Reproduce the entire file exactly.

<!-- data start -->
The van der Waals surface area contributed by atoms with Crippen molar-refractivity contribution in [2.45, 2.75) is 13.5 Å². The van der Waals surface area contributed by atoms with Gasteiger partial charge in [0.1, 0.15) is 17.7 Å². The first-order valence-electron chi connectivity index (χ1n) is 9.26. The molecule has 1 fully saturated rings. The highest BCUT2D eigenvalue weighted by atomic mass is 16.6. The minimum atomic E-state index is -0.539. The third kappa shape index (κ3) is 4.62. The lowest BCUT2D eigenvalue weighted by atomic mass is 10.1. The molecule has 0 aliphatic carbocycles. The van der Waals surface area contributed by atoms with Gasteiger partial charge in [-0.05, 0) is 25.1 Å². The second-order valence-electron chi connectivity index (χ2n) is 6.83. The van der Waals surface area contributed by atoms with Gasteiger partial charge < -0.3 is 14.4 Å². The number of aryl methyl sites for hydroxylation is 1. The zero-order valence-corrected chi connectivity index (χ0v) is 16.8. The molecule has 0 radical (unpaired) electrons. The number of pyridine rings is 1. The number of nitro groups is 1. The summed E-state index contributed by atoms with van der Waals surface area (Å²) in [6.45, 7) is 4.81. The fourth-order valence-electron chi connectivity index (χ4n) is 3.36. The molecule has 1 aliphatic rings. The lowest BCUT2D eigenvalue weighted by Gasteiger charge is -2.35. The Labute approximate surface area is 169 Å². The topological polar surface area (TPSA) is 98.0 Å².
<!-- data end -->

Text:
The van der Waals surface area contributed by atoms with Crippen molar-refractivity contribution in [2.45, 2.75) is 13.5 Å². The van der Waals surface area contributed by atoms with Gasteiger partial charge in [0.1, 0.15) is 17.7 Å². The first-order valence-electron chi connectivity index (χ1n) is 9.26. The molecule has 1 fully saturated rings. The highest BCUT2D eigenvalue weighted by atomic mass is 16.6. The minimum atomic E-state index is -0.539. The third kappa shape index (κ3) is 4.62. The lowest BCUT2D eigenvalue weighted by atomic mass is 10.1. The molecule has 0 aliphatic carbocycles. The van der Waals surface area contributed by atoms with Gasteiger partial charge in [-0.05, 0) is 25.1 Å². The second-order valence-electron chi connectivity index (χ2n) is 6.83. The van der Waals surface area contributed by atoms with Gasteiger partial charge < -0.3 is 14.4 Å². The number of aryl methyl sites for hydroxylation is 1. The zero-order valence-corrected chi connectivity index (χ0v) is 16.8. The molecule has 0 radical (unpaired) electrons. The number of pyridine rings is 1. The number of nitro groups is 1. The summed E-state index contributed by atoms with van der Waals surface area (Å²) in [6.45, 7) is 4.81. The fourth-order valence-electron chi connectivity index (χ4n) is 3.36. The molecule has 1 aliphatic rings. The lowest BCUT2D eigenvalue weighted by Gasteiger charge is -2.35. The Labute approximate surface area is 169 Å². The topological polar surface area (TPSA) is 98.0 Å².